Legislation barring local utility commissions from regulating Voice over Internet Protocol (VoIP) service has breezed through the California legislature, making it the 25th state to pass such regulations. As this blog is being written the new law – passed by overwhelming majorities of 63-12 in the California Assembly and 28-7 in the Senate – was sitting on Gov. Jerry Brown’s desk awaiting his signature, which was expected without problem.
What the law will do is ban “any department, agency, commission, or political subdivision of the state from enacting, adopting, or enforcing any law, rule, regulation, ordinance, standard, order, or other provision having the force or effect of law” regulating VoIP. Indeed it covers almost all IP-enabled services, and the ban stays in effect until 2020. A key point in the law is that California does recognize the right of the federal government, in the form of the Federal Communications Commission (FCC), to regulate VoIP.
What’s happening here is that one state after another is backing off any claim to having a right to regulate VoIP. In my opinion, this is a good thing for both VoIP users and providers, because it means that VoIP providers, such as Phone.com, aren’t going to have to deal with a nightmare scenario of 50 different sets of VoIP rules – and potentially more if counties and cities get into the act. It almost makes me pity the traditional landline switched circuit phone providers, who do face a labyrinth of government regulations on both the local and federal levels.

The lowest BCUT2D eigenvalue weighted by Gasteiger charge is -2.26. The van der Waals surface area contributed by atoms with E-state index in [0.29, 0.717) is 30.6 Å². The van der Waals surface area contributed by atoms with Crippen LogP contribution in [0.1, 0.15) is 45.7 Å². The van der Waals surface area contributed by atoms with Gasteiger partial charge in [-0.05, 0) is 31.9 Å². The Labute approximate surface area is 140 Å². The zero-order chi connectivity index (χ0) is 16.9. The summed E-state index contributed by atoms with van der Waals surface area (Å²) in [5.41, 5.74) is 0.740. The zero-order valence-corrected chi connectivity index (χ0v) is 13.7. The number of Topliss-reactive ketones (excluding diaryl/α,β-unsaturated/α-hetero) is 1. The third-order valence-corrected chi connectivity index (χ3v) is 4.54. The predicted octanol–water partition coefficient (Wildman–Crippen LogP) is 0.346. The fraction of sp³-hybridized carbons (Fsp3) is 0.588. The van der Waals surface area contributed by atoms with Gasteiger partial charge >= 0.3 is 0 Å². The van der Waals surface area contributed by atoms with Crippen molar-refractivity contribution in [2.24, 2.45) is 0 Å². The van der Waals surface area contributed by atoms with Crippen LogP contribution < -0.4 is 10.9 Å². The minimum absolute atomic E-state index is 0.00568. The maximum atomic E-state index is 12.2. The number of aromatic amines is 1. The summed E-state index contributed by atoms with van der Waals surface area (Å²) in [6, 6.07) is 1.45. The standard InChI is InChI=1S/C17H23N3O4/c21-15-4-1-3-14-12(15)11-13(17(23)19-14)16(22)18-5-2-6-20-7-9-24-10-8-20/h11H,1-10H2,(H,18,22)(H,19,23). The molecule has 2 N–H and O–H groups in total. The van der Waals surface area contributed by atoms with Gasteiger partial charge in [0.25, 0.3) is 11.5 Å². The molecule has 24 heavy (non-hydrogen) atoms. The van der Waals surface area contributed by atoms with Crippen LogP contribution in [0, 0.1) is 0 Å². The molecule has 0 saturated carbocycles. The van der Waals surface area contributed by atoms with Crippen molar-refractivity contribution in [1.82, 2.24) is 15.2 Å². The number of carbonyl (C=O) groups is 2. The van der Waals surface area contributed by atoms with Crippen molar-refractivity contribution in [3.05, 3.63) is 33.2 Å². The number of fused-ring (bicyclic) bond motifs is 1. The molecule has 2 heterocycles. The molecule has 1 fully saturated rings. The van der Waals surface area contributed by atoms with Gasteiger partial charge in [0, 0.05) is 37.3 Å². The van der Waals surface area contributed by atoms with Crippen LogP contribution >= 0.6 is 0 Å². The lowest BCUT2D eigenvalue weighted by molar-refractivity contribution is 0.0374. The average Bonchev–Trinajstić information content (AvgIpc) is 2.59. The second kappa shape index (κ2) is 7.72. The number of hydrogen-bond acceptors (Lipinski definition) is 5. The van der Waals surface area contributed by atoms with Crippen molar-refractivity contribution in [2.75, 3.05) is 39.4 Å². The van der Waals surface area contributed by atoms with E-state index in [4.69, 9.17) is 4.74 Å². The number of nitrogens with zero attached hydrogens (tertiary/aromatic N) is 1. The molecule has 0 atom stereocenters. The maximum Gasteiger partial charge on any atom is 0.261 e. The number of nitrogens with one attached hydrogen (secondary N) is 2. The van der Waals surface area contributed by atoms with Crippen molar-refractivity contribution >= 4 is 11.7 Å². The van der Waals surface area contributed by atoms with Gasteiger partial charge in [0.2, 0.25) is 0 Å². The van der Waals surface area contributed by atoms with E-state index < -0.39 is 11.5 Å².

To be even-handed, I should note that some consumer groups are opposing these state laws, facing off against high tech companies and organizations – particularly in California – who are backing it. There’s also more than a bit of resentment by some Public Utility Commission members in California and other states, who feel that their authority is being undermined.
But I’m thinking of just how bad things could have gotten were each state to set its own VoIP rules. It is easy to imagine, particularly for business VoIP. For instance, if you’re using a Virtual PBX, the truth is that there really is a piece of hardware somewhere out there in the cloud providing that service. But which state gets to regulate that server and service? Perhaps it’s your home state. Or perhaps it’s the state where the hardware sits. Oh, and the other state where the geographically remote emergency backup hardware is located. And perhaps you’d also have to answer to a state where your business has a phone number with a local area code but no physical presence (a service Phone.com offers, with numbers from every state in the nation, plus worldwide numbers, available). But by now readers should get the picture – a unified nationwide set of rules is going to be good for all of us, and I’m not going to argue about what those rules should or shouldn’t be in this blog, although I do have my opinions.
For now: 25 states down, 25 to go.